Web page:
Estate planning checklist

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Estate planning checklist

Estate Planning Checklist

A complete estate plan not only takes into account your belongings and property but also your relatives and loved ones. By planning ahead, you can minimize future stress on those closest and help ensure your wishes are carried out. An estate planning checklist will remind you of the decisions you’ll need to make when implementing an estate plan and keep track of the important documents that will form part of it.

Related: What Exactly is an Estate? 

Estate Planning Checklist – Get your affairs in order

A comprehensive estate plan should consider what happens in the event of both death and disability. It should also make it easy for your surviving family members to carry out any post-death wishes. This checklist will outline what you should consider when establishing an estate plan.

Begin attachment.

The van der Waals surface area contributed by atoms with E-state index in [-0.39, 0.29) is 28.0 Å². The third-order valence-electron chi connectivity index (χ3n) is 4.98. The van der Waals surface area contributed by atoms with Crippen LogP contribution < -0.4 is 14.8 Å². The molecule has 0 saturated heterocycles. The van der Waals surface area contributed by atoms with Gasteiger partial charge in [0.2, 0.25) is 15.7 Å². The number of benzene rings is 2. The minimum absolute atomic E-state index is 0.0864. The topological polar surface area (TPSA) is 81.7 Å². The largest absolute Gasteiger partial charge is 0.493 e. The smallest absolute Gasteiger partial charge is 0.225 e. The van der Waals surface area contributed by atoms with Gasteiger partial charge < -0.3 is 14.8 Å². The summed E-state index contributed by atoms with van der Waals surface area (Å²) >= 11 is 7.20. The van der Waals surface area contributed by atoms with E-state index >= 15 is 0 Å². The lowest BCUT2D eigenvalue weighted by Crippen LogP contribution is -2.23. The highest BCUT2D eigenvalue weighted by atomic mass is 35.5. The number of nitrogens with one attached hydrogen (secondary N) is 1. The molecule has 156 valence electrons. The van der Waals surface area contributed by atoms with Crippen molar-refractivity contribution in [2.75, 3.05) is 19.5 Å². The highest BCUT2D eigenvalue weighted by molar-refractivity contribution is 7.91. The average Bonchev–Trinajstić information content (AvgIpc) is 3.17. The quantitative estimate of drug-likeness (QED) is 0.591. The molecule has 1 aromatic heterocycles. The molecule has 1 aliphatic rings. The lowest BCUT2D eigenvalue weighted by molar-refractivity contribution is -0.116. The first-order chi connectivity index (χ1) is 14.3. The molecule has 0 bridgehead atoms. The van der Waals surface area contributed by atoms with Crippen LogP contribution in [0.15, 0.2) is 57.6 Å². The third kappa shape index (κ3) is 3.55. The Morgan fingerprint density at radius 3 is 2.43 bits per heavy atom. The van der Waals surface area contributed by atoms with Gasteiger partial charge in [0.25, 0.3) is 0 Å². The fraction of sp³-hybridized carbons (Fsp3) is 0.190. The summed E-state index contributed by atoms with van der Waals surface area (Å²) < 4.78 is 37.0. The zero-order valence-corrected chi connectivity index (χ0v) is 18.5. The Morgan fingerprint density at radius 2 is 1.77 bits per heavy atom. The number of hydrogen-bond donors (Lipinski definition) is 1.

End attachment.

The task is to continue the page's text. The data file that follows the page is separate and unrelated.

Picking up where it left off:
1. Prepare a list of your belongings

A good starting point for any estate plan is to list all of your belongings and assets. With such a list to hand, it will be easier to decide how you want to distribute your belongings and to whom. Your list should include items such as

  • Any real property you own
  • Vehicles
  • Household furniture of value
  • Clothing, jewellery, family heirlooms
  • Bank accounts
  • Brokerage accounts
  • Retirement accounts, life insurance, stocks, annuities

Related reading: The complete Estate Planning process

2. Make a Last Will and Testament

Having a Last Will and Testament is a sensible first step when you set out on estate planning. The will is a document in which you can lay out who will receive your assets following your death. It can also include a nomination of a guardian for any minor children, and you can even designate a person who will take care of your pets.